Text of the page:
In the fashion industry, designers traditionally produce sample clothing in sizes zero to four. So, any model larger than that—size six and up—falls into the “plus-sized” category. As our culture shifts to embrace different body types and celebrate individuality, and as more and more women find themselves shopping for larger sizes, curvy, plus-sized models are increasingly in demand in an industry that once belonged only to the super-skinny.
The fashion industry is growing and changing to accommodate today’s bigger waistlines. According to a 2012 National Center for Health Statistics data brief, almost 41 million American women age 20 and older are considered obese. That’s a lot of women shopping in the plus-sized department. As retailers struggle to combat the effects of today’s recession, they can no longer afford to ignore this huge market segment. Many retailers are opening specialty stores that cater to larger-sized women and use plus-sized models exclusively in their advertising campaigns and promotional events. For example, H&M recently launched Fashion to Figure, The Limited created Eloquii, and Hot Topic opened its Torrid shops. There’s even an annual Full Figured Fashion Week in New York City.
Plus Size Model -Robyn Lawley
It’s not just plus-sized brands that are employing plus-sized models. Curvy girls have gone mainstream in recent years. They regularly appear on the pages of fashion magazines as part of special columns and features about fashion for larger women, like Marie Claire’s regularly appearing “Big Girl in a Skinny World”. In 2009, Glamour famously printed nude photos of plus-sized models to an overwhelmingly positive reader response. Some of fashion’s top designers are using larger models now, too. Robyn Lawley, a gorgeous size 12 who’s graced the covers of French Elle and Vogue Italia, just signed on to become the first plus-sized model at the center of a Ralph Lauren campaign.
Robyn Lawley Plus Size Model For Ralph Lauren
Many top modeling agencies now maintain plus-sized divisions in order to meet the industry’s growing demand for different body types. The W Curve division of Wilhelmina Models boasts talent that’s appeared on runways, in French and American Vogue, and in Cover Girl ads. There are also a growing number of boutique modeling agencies that manage only plus-sized talent, like IPM Model Management, whose models have worked for designers like Calvin Klein and Michael Kors and graced the pages of Glamour and Essence magazines. An April 2012 press release from La Mode Modeling Academy in London states, “there are lots of companies promoting fashion shows which require plus-size models and we’ve seen a surge in demand over recent months.” They attribute this trend to a culture that’s “all about keeping it real” and companies promoting clothes that can be worn by average-sized women.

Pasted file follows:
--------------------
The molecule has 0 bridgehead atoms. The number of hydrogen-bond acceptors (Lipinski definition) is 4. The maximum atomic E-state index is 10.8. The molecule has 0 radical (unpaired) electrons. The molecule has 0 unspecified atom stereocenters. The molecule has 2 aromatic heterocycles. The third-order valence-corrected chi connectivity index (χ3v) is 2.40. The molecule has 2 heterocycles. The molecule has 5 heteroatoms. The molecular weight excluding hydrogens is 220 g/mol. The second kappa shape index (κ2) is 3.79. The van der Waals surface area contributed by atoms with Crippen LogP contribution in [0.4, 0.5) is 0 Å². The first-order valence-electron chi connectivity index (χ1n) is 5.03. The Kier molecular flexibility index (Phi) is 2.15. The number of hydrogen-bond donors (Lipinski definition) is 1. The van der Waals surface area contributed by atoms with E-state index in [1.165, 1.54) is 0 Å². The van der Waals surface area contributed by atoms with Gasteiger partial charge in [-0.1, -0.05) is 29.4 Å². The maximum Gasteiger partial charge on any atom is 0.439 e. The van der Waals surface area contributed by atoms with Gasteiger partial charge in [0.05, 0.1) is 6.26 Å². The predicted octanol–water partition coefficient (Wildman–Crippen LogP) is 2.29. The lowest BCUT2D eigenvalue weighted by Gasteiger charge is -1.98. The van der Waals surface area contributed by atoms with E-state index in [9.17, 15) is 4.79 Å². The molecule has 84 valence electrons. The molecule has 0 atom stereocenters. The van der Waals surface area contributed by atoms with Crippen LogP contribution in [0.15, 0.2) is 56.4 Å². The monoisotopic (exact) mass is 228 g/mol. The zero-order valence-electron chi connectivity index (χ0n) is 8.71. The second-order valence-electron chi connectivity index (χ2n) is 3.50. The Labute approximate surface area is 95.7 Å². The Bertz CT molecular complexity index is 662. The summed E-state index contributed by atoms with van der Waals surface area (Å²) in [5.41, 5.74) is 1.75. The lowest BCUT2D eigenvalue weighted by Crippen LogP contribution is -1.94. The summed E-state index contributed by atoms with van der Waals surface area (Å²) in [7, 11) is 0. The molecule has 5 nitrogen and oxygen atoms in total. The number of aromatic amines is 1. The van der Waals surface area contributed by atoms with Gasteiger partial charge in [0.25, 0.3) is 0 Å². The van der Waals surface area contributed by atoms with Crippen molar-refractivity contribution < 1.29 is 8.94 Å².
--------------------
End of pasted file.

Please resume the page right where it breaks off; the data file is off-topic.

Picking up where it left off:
While today’s culture celebrating body-type diversity and the ability for consumers to voice their opinions through web sites and social media have undoubtedly increased the demand for plus-sized models who more accurately represent today’s women, PLUS Model Magazine warns that plus-sized is being downsized. The magazine notes that a decade ago, the average plus-sized model was between a size 12 and 18, but today, most agencies’ plus-sized girls are between sizes six and 14, still smaller than the average woman. So, while the demand for larger models is definitely on the upswing, only time will tell just how big will be considered beautiful in the modeling world of tomorrow.
This article was written by Ty Whitworth, a freelance writer based in Santa Monica, CA, for the team at monifc.com; be sure to visit them to view their plus size clothing and other items.
H & M PLUS Size Fall 2012
H & M PLUS Size Fall 2012